“A few people move around and obviously when you are at the back of the grid, it’s always more because the motivation is just not as high as when you’re winning. When you are winning and when you are having big results, you keep yourself going by having more results. So this is quite normal.”

Steiner played down the scale of the changes going on at the team. “There is not like a mass exodus, by no means. It’s a little bit of turnover talked in, again, into a big drama, which it isn’t. This is happening in racing, at the end of the year some people move on and some people move out of motorsport because there’s other things to do as well.”

Since Haas entered F1 five years ago, 60 of its original staff are still in place, said Steiner, while others have moved on. “There will be always people wanting to go racing. But maybe some people say, ‘I’ll stick around for a few years and then I do something different, I’ll see a bit of the world. I’ll enjoy a bit of Formula 1, and then I’ll do something different or go to a racing series where there is not so many races.’

“So. I think obviously there’s a lot of races, but somebody who wants to do it is still going to do it, that’s my opinion.”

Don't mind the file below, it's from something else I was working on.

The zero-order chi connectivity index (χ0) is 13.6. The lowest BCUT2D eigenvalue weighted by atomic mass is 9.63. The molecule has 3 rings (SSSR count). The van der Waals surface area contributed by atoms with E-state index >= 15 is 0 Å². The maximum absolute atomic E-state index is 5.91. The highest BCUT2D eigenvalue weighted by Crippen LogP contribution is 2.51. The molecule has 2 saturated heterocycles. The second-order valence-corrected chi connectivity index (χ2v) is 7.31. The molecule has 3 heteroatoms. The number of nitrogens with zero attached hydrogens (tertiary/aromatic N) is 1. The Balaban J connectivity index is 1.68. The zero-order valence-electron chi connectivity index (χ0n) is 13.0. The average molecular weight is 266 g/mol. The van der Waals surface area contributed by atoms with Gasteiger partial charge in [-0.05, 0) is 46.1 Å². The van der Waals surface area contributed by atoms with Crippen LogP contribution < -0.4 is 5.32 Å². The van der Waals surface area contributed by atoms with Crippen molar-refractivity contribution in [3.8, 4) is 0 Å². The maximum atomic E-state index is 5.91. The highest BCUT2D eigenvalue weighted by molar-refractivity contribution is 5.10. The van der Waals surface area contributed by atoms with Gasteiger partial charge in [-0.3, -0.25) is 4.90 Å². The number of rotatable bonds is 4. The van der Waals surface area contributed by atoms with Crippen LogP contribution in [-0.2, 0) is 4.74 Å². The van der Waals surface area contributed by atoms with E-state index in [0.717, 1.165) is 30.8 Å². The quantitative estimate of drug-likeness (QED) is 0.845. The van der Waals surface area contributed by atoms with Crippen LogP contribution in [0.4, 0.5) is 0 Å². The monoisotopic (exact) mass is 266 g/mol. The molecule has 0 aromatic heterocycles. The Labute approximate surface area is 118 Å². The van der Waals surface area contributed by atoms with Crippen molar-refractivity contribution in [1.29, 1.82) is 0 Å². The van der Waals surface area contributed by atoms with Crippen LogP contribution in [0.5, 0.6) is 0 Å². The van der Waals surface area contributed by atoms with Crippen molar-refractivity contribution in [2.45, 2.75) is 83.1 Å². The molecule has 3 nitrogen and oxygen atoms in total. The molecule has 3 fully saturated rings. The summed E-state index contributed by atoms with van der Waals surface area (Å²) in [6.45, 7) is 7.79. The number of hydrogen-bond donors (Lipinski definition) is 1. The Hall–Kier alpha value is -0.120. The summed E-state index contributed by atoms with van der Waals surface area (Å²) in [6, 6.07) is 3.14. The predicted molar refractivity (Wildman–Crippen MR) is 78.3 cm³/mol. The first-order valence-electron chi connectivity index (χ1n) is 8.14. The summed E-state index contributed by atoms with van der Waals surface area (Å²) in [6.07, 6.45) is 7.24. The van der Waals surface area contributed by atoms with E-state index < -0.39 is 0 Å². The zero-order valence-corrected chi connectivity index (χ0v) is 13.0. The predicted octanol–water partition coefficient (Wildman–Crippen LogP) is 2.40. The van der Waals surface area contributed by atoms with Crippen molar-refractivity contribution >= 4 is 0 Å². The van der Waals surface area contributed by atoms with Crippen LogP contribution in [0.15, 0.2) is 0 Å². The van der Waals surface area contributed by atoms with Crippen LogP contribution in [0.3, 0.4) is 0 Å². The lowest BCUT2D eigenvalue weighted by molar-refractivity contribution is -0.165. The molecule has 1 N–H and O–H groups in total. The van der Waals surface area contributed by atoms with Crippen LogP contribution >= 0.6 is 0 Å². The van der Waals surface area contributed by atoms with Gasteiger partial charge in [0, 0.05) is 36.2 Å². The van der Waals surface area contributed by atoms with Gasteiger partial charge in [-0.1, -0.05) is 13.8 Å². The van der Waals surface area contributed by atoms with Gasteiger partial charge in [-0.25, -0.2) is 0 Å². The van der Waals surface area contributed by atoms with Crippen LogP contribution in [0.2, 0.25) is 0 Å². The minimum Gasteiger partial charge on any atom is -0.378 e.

Mazepin’s 19th Q1 elimination of the season on Friday “obviously got to him and he got emotional,” said Steiner. “It is one of the things which can happen. But was I surprised? Not really, I mean, I don’t have a big opinion on that one.”

The driver said he has “worked quite hard with different specialists to make sure that my emotions behave correctly when I’m in the car.

“But I think when you jump out the car and you only have four minutes or so until you speak to journalists who ask you questions that ultimately bring back those memories, and you know what could have been a different result, it just feels sad.”

He said he understands why some members of his team have decided to move on. “Good people in any industry, is something that you obviously want to hold on to,” Mazepin said. “Unfortunately, personal relationships isn’t something that, in this world, can make people stay.

“Sport is all I do in my life, but I’m only 22, and I guess if I was 10 years older and I had kids, I would make similar decisions.”

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2021 Sao Paulo Grand Prix